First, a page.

The cases – both in the County Court, one from London and the other Belfast – concern refusing gypsies and travellers entry to a pub and refusing to supply a cake bearing the slogan “support gay marriage” that was contrary to the shop-owners’ religious convictions.
In perhaps the more straightforward case JD Wetherspoon was ordered to pay £24,000 in damages after HHJ Hand QC ruled that staff at The Coronet in Holloway Road had acted illegally when they denied entry to a group of people who had been attending a nearby conference organised by the Traveller Movement charity. Lawyers for the Traveller Movement claimed that the group – which also included a police inspector, a barrister and a priest – were told by the doormen that the pub was “not allowing Travellers or people from the Traveller conference to enter”. The allegation was denied by Wetherspoons, but the judge held that the policy of the then pub manager had been “irrational” and that his thinking had been “suffused with the stereotypical assumption that Irish Travellers and English Gypsies cause disorder wherever they go”.
Concluding that the manager’s actions had amounted to “racial stereotyping”, the judge commented: “It can be reduced to this crude proposition: whenever Irish Travellers and English Gypsies go to public houses, violent disorder is inevitable because that is how they behave.”
JD Wetherspoon had apologised to the eight individuals who were denied entry to the Coronet for any “upset and distress” caused.
In Lee v Ashers Baking Company, following a 3-day hearing at Belfast County Court, District Judge Isobel Brownlie held on 19th May 2015 that a Christian-run bakery discriminated against a gay customer by refusing to make a cake with a pro-gay marriage slogan. As a business, Ashers was found to have discriminated against Mr Lee on the grounds of sexual orientation as well as his political beliefs. The judge said she accepted that Ashers has “genuine and deeply held” religious views, but said the business was not above the law.
The case raised yet again the conflict between ECHR Article 9 (Freedom of thought, conscience and religion) and Article 14 (Prohibition of discrimination). The latter states:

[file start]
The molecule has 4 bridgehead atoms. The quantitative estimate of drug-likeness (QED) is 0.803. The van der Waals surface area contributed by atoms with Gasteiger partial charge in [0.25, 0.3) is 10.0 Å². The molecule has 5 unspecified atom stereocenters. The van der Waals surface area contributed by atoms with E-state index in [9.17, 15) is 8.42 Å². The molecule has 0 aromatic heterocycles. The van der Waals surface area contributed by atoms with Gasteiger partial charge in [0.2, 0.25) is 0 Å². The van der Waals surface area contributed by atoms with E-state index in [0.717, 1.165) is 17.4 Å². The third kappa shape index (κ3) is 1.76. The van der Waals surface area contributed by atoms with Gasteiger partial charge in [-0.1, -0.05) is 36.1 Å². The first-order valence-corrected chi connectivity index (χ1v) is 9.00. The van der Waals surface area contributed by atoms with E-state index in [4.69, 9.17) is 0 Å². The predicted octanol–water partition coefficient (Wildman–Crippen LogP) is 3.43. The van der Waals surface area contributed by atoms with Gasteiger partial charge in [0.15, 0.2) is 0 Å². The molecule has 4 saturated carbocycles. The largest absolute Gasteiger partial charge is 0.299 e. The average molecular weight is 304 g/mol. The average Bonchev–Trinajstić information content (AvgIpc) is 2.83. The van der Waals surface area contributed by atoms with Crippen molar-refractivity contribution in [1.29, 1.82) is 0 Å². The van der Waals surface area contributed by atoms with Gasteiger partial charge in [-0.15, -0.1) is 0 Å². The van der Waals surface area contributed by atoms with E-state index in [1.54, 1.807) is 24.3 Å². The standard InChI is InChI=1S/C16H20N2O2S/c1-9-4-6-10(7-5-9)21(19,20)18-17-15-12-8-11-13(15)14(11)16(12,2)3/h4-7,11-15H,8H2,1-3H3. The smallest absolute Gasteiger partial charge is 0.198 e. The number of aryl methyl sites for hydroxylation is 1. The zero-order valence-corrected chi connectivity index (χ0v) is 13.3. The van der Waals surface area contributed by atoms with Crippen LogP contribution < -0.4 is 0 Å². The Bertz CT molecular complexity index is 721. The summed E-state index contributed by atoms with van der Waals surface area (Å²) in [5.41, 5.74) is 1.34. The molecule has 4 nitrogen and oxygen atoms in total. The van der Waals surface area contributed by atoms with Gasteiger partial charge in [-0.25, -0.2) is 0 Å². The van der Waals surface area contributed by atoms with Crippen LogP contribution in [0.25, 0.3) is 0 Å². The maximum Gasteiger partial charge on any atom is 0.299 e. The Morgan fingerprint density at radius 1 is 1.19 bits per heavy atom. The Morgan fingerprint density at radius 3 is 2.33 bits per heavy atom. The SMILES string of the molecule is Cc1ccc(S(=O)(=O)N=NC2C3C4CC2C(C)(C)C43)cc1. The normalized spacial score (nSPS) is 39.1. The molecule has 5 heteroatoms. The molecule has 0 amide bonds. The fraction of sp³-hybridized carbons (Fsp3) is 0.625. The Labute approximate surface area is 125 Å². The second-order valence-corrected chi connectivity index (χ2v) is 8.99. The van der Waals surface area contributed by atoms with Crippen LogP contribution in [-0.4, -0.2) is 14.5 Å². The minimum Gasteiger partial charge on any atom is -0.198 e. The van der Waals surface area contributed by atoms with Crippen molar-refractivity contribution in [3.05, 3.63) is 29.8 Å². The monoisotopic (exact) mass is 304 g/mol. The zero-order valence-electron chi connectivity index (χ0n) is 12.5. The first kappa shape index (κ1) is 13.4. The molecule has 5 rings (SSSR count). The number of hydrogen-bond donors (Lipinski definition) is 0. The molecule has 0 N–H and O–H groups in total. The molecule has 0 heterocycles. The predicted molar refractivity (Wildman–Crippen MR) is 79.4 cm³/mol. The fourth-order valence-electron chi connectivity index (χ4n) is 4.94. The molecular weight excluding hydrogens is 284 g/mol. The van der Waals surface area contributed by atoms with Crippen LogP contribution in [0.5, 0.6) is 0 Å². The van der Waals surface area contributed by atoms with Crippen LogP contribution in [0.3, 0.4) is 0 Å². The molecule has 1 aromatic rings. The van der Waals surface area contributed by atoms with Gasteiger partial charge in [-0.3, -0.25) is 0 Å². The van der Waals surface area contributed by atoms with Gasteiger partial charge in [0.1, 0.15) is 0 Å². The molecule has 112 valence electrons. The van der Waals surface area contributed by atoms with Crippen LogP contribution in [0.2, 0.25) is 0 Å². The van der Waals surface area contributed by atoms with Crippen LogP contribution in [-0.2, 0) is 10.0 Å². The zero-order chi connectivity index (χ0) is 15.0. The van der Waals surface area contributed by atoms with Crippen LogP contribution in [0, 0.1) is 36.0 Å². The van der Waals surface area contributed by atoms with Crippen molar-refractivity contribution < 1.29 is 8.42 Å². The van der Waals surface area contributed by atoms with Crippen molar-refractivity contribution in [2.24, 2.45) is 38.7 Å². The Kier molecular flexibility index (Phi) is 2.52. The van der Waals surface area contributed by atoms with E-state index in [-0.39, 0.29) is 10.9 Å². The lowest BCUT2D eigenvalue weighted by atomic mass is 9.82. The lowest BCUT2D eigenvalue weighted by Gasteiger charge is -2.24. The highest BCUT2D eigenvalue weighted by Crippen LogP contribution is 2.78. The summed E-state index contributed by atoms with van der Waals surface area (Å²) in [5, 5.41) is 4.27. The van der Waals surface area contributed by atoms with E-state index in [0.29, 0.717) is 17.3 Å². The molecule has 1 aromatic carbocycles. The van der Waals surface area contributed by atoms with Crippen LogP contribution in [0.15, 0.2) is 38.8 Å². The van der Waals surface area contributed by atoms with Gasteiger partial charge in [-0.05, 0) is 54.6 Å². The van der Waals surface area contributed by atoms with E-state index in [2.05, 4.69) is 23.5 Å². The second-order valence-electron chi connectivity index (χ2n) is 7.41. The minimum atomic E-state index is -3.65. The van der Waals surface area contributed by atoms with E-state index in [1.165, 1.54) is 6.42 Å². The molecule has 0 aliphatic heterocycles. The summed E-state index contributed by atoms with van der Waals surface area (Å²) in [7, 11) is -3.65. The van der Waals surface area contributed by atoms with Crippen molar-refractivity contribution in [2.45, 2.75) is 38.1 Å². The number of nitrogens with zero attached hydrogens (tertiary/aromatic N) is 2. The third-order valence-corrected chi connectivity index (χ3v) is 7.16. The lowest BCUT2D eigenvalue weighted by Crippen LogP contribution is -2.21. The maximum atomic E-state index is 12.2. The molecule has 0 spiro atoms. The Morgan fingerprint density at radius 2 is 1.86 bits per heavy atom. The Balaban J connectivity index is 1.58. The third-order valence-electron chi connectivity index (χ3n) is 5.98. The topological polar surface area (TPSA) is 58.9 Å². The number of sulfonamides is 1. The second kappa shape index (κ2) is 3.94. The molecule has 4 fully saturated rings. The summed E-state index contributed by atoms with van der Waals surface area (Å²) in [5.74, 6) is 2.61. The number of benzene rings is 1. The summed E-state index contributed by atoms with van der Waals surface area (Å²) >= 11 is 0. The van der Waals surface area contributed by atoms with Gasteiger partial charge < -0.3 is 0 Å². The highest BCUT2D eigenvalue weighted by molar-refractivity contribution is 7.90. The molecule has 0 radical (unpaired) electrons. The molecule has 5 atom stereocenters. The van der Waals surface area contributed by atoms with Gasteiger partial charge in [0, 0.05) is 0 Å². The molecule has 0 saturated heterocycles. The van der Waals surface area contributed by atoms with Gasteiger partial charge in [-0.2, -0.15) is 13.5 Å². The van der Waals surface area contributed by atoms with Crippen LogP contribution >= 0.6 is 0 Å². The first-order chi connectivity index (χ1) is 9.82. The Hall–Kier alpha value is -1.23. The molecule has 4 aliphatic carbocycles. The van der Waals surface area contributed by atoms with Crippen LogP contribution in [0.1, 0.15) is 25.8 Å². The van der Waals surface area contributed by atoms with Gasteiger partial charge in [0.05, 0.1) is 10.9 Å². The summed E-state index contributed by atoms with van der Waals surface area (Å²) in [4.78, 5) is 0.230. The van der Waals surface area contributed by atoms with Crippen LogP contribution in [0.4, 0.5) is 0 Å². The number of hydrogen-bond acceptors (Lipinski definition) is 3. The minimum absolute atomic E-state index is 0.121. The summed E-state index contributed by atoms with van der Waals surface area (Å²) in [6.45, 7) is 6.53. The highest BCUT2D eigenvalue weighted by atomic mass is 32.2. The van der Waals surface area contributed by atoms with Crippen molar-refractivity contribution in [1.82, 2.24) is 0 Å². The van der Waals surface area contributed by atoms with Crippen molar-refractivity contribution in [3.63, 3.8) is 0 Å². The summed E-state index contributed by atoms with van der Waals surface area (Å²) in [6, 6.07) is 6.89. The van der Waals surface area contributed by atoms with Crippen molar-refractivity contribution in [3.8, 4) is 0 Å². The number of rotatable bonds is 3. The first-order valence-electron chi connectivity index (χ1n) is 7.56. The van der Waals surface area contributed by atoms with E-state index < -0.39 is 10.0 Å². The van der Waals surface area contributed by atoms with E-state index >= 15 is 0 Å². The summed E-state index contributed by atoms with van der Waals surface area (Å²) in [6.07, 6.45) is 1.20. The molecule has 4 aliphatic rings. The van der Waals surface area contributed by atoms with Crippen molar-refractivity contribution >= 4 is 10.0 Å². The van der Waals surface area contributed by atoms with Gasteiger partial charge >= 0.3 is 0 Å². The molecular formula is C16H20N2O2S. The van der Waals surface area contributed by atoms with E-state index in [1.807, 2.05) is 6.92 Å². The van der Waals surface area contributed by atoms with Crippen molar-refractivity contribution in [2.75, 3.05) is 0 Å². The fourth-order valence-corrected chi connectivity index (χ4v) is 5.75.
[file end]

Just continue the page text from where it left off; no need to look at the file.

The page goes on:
NB. There is no express reference to sexual orientation in Article 14, but quaere whether this can fall within the definitions “other opinion” or “other status”?
We have been here before in Bull and anor v Hall and anor  UKSC 73;  1 WLR 3471 (reported as Preddy v Bull), where the appeal by a Christian couple running a hotel who refused to permit a male couple in a civil partnership to share a double bedroom was dismissed by the Supreme Court (all lower courts having found against them). Baroness Hale outlined the history of the legislation as follows :
However, in what some may regard as the even more extreme case of Catholic Care (Diocese of Leeds) v Charity Commission for England and Wales  UKUT 395 (TCC);  2 All ER 1114 Sales J upheld the decision of the General Regulatory Chamber of the First-tier Tribunal on appeal from the Charity Commission to refuse to allow a Catholic adoption agency to amend its memorandum of association to take advantage of a limited exemption for charities (now in section 193 of the 2010 Act) from the general law prohibiting discrimination on grounds of, inter alia, sexual orientation. The charity refused to accept anyone other than “Nazarene families” of mother, father and child to apply to be adopters, thus directly discriminating against same sex couples in stable relationships.
The judge observed that notwithstanding the statements in the European authorities about the legitimacy and acceptability of views in favour of promoting traditional family life, it was also clear that even where a body acted in accordance with such views, if in doing so it discriminated against homosexuals it was still necessary for it to show that there were particularly convincing and weighty reasons justifying differential treatment. (see paragraph  of the judgment). The extent of the benefits to children and the likelihood that such benefits might be achieved were relevant considerations to be taken into account in determining whether weighty and convincing grounds had been established to justify the proposed discrimination against homosexuals.
Those in business must therefore take great care not to apply policies based on stereotypical ideas or prejudices, and those with deeply held religious convictions must remember to “render unto Caesar that which is Caesar’s” and in their dealings with fellow citizens try to separate their religious beliefs from their duty to treat all potential customers with equal consideration.